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No matter what, it’s important when a country wins Eurovision, but I think some Eurovision victors (and entries) are more significant than others and significant in different ways. ABBA is, of course, an incredibly important Eurovision winner because the group changed pop music around the world. But I would argue that Conchita and Dana International are perhaps the two most significant and meaningful Eurovision victors because of their role in promoting social issues.
Dana International and Conchita – Two Iconic Winners
Dana International was born in 1969 and came out as a trans woman when she was 13 (so around 1982). She had sex reassignment surgery in 1993 and was selected to represent Israel at Eurovision in 1998 with the song Diva. As you can probably imagine, many people did not welcome Dana International’s selection. Conservatives were angry that she would represent Israel and attempted (unsuccessfully) to block her from participating. She won the contest and became known internationally, with the single of her winning song, Diva, selling over 400,000 copies worldwide. In response to her critics she is quoted as saying, “My victory proves God is on my side. I want to send my critics a message of forgiveness and say to them: try to accept me and the kind of life I lead. I am what I am and this does not mean I don’t believe in God, and I am part of the Jewish Nation.”
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Much like with Dana International, many people were – and still are – upset with Conchita’s victory. Russia has decided to start its own contest because of it and there were men shaving their beards in protest. Nonetheless, Conchita has become internationally known and her song was quite successful after Eurovision – Rise Like a Phoenix even topped Russia’s iTunes! Also like Dana International, Conchita offered a message of acceptance; after winning she said, “This is a night dedicated to everyone who believes in the future of peace and freedom. You know who you are. We are unity and we are unstoppable.”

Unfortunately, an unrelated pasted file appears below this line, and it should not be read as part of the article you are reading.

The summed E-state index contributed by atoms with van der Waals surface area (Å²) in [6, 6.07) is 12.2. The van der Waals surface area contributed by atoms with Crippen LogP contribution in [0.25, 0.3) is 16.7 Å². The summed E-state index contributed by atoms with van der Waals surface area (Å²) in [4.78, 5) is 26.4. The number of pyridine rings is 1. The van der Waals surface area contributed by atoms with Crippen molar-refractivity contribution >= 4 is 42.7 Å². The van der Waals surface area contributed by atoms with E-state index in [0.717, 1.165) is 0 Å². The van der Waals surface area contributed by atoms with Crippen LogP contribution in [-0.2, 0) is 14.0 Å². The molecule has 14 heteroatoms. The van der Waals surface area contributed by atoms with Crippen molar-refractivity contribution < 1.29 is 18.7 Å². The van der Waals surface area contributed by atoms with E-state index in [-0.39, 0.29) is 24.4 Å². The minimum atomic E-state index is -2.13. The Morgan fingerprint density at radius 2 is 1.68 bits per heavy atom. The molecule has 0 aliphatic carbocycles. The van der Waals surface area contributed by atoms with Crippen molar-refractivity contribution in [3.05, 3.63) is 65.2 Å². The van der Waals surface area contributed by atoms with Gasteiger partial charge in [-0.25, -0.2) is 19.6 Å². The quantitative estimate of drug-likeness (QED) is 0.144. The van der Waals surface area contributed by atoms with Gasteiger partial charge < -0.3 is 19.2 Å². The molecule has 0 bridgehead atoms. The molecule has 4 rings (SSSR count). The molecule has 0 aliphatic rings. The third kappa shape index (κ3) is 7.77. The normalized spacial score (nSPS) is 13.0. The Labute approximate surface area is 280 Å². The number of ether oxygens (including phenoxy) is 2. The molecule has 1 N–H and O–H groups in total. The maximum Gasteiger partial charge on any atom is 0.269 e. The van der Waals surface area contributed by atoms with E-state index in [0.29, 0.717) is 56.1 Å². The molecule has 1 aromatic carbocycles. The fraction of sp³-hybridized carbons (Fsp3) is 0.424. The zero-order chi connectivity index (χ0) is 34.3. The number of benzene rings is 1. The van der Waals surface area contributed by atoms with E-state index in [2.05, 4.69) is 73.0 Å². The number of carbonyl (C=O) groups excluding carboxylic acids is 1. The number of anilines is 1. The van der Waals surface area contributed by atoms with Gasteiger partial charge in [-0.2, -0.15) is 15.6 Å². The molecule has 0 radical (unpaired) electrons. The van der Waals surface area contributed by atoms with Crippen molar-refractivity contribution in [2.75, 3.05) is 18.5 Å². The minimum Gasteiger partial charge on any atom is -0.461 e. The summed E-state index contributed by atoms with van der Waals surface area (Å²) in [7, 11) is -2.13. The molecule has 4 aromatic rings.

The Importance of Dana International and Conchita
The country of origin matters more some years than others in determining the winner and the same goes for the singer, performance, or song. Neither Austria nor Israel is a voting bloc, and while in both cases the song and performance were great, I would argue that the singer mattered the most for both victories. That’s incredible. For me, it’s most important that both singers won the televote because it means that across Europe people supported them because of who they are.
I don’t mean to lessen their victories by saying that they won because of who they are. To the contrary, it makes them more significant. When an entry wins because it’s catchy or the most popular song, the impact of the victory is more short-lived because there will always be more catchy songs on the radio; and when an entry wins because of the country the victory remains important for that country, although probably not in other places. But with Conchita and Dana International, their victory is lasting because they represent a cause and they won because of the cause they represent. Their participation matters on a deeply personal level to so many people, which is a connection that is stronger and more universal than when an entry wins because of the song or country.
This is not to say that other entries are meaningless or superficial or that all entries should promote some type of social cause – because I don’t believe either of those is true. I do believe that, unlike most Eurovision winners, the manner in which Dana International and Conchita won allowed them to leverage their win to support a wider cause, which they both have done (and many other performers support these and other important causes as well). Ideally one day we’ll be in a place where their participation and victories aren’t controversial, but I don’t think we can get there without participants like Conchita or Dana International.
Conchita and Dana International’s victories are meaningful in a way that others are not. I would also argue that Paul Oscar’s performance for Iceland in 1997, t.A.T.u.’s performance for Russia in 2003, and Marija Šerifović’s victory in 2007 had similar effects. Their victories signify not just a tolerant society, but also a supportive one – especially given that they both won the televote – and it matters not just for them but for everyone who believes in their cause. Eurovision is more than a song contest, and these two women proved that because their victories were more than a song – they were a statement.